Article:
Themistocles's Reviews > More Money Than God: Hedge Funds and the Making of a New Elite

More Money Than God by Sebastian Mallaby
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's review
Jul 22, 2013

it was ok
bookshelves: economics-business
Read in July, 2013

This is an interesting book to read, but comes with a warning: only read it if you can cut through all the ethical veneer with which the author covers fund managers.

It's interesting in that it gives some detail (not much) about how fund managers and hedge(d) funds have been operating, along with several (but not detailer) case studies. That said, it's a bit more than obvious that the author really would want to be one of them guys, drooling over the way they operate and the money they make.

Fund managers are "innovators". Funds are the great institutions that show us what's wrong with economies, and what we should do. Earning $1bn (yes, billion) a year is something to aspire to.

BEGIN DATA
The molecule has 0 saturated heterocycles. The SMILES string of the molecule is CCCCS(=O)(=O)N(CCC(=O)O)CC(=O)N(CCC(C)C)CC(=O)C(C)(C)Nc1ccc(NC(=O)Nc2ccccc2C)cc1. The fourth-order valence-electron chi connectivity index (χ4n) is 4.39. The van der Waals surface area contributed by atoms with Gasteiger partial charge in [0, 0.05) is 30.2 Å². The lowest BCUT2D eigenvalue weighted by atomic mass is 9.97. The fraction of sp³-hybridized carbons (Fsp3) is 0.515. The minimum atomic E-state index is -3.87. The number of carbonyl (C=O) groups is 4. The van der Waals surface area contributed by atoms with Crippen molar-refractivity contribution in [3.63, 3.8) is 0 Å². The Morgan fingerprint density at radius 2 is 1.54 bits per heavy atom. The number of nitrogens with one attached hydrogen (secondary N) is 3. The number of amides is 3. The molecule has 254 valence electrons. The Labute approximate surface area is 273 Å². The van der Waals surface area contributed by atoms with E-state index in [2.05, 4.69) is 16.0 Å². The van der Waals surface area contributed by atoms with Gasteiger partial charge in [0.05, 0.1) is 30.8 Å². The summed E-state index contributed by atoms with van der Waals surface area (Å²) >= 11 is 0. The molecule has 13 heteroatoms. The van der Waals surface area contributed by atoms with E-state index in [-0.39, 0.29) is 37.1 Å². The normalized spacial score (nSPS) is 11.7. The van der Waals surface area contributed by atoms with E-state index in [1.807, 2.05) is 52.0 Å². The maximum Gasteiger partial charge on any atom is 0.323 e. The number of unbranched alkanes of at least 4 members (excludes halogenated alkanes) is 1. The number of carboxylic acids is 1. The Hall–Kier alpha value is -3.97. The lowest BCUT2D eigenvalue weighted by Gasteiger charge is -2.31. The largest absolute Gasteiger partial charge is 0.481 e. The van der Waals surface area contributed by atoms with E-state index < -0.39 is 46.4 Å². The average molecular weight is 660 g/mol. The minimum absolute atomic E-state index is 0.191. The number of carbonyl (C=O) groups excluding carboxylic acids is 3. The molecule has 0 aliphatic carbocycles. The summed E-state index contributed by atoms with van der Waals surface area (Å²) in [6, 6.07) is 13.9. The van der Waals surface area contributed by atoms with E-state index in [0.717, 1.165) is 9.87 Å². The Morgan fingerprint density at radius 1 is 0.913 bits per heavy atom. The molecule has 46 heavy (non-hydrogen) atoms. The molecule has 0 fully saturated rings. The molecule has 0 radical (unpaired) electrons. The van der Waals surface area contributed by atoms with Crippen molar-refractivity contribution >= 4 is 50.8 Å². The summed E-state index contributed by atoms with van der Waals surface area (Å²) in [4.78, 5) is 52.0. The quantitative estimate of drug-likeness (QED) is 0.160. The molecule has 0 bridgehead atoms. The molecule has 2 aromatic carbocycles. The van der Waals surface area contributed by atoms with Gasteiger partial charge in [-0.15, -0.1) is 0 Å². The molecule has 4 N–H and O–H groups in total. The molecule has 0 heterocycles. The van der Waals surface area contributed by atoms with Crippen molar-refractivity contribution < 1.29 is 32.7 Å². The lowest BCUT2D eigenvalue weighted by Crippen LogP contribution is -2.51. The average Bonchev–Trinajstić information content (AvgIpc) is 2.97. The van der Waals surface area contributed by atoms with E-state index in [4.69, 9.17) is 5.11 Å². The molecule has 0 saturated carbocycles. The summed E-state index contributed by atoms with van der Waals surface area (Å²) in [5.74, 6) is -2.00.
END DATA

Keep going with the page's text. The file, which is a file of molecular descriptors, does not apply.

Regulators are "growling" and "whining", markets are inefficient and need fund managers to show them the way.

Give me a break... this is like saying it's not the mugger's fault that you got stabbed, but your own, because you walked right into the knife; that the mugger is there to raise awareness about street security. And Soros is actually a good buddy because he did not go all the way against the Baht. It was Thailand's fault, who did not heed his warning. He's so great a philanthropist because he did not destroy Russia, as he did with the UK, that my heart melts. What a grand opportunity he missed! He came down from Mount Olympus (his words) only to be crucified (author's words)... I feel like weeping with sorrow.

Even his tries to justify fund managers wane as the book goes on and the bets get bigger and in some points Mallaby even contradicts himself (hey, no taxpayers were hurt this time; and, hey, pension funds only had a small part of their money int he funds that imploded!)

Well, other than that the book's structure doesn't help too much because the author focuses on persons in a rough chronological order instead of following the evolution of the market in detail.

A mildly interesting book, but won't teach you much.
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07/22/2013 marked as: read

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